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South Valley Riverton Journal

Riverton attorney helps minorities navigate the legal system

Feb 09, 2024 02:26PM ● By Peri Kinder

Riverton resident Yvette Donosso is dedicated to helping the Hispanic community by providing competent legal services for issues from immigration to family law. (Photo courtesy of April DeLaMare)

For more than 25 years, attorney Yvette Donosso has practiced law in federal and state courts. Starting as a civil litigator and serving as a prosecutor for Bountiful City, she now works as senior associate at Trujillo Acosta Law. 

With a law degree from the J. Reuben Clark Law School at Brigham Young University, Donosso has served in a variety of organizations including the Utah State Bar, the Utah Minority Bar Association and the Utah State History Board. 

The Riverton resident also served in Gov. Jon M. Huntsman’s cabinet as the executive director of the Department of Community and Culture, and she received the Raymond Uno Award for Advancement of Minorities in the Law from the Utah State Bar in 2019. 

It’s important to Donosso that minorities have access to competent legal representation when it comes to civil cases. That’s one reason she joined the law firm in South Jordan. Trujillo Acosta Law has been recognized as a firm that offers exceptional service in handling diverse immigration cases. 

“At Trujillo Acosta Law, all of us are fully bilingual,” Donosso said. “We all speak English and Spanish, six of us are Hispanic. We’re probably the law firm with the highest number of women and minorities in the state.”

While people charged in a criminal case can ask for a public defender if they qualify, many people are left without counsel for cases like divorce or custody cases, bankruptcy or housing disputes and immigration issues.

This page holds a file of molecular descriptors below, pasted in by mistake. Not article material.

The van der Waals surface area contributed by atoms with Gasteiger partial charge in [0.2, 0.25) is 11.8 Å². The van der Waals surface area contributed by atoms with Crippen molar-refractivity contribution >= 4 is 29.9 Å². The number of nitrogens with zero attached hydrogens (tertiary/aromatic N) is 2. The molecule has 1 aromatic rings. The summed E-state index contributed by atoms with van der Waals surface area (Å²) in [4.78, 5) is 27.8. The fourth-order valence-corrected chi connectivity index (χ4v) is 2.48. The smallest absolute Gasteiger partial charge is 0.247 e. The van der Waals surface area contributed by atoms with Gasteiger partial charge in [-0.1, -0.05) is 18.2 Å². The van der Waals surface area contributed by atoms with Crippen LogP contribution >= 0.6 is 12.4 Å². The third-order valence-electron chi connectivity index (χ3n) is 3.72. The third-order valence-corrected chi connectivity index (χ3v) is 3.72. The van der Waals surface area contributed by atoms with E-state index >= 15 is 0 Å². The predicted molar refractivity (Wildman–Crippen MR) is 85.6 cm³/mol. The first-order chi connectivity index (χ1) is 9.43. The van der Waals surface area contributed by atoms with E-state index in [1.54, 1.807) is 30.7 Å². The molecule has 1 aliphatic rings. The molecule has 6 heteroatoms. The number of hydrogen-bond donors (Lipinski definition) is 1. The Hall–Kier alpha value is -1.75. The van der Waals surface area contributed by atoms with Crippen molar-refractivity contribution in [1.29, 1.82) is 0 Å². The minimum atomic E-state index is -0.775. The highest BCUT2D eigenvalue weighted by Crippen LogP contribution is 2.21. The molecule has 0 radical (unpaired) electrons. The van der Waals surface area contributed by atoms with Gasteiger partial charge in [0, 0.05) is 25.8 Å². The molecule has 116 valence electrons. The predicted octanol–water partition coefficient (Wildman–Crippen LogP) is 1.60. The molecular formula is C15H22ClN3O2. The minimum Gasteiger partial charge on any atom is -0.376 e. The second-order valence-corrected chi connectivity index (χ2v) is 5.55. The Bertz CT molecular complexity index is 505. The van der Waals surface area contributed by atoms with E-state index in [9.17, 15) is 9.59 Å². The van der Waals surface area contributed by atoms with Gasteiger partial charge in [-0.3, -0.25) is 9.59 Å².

It becomes more difficult when someone isn’t familiar with the laws, rules or regulations of a country that isn’t their own, navigating a legal system in a language that isn’t their native tongue. 

“When you’re representing yourself in a civil case, I think that can be daunting,” she said. “Most of the time I have clients that are Hispanic, or wherever they’re from, and litigation is just stressful. They’re in a crisis.”

Donosso said anyone looking for help with a civil issue should conduct due diligence in finding representation. She suggests calling different law firms, especially those that offer free consultations. The Utah State Bar also offers the Modest Means Lawyer Referral Program to help Utah residents find a more affordable attorney.

The Bar also incorporated the Licensed Paralegal Practitioners Program that permits paralegals to help clients in specific family law matters or other legal issues. But Donosso emphasizes caution when using the paralegal program because she spends a lot of her time correcting mistakes made by people who aren’t attorneys.

“Paralegals cannot go to court,” she said. “Even if they fill out some form for you, they can’t argue that in front of the commissioner or the judge. And if you don’t even understand what that form says, then you’ve just spent [a lot of money] having forms filled out by someone who can’t even practice law.”

Having the case done correctly the first time saves clients frustration, expense and time. Trujillo Acosta Law (1258 W. South Jordan Pkwy, Ste. 303) was honored as a Top 10 Immigration Law Firm by Attorney and Practice Magazine. Donosso said the firm works within the Modest Means Program, providing reduced rate or flat rate fees for low-income clients. Each attorney also takes on a few pro bono cases each year. 

“It’s just the philosophy of our firm that we think people should have access to competent representation,” she said. λ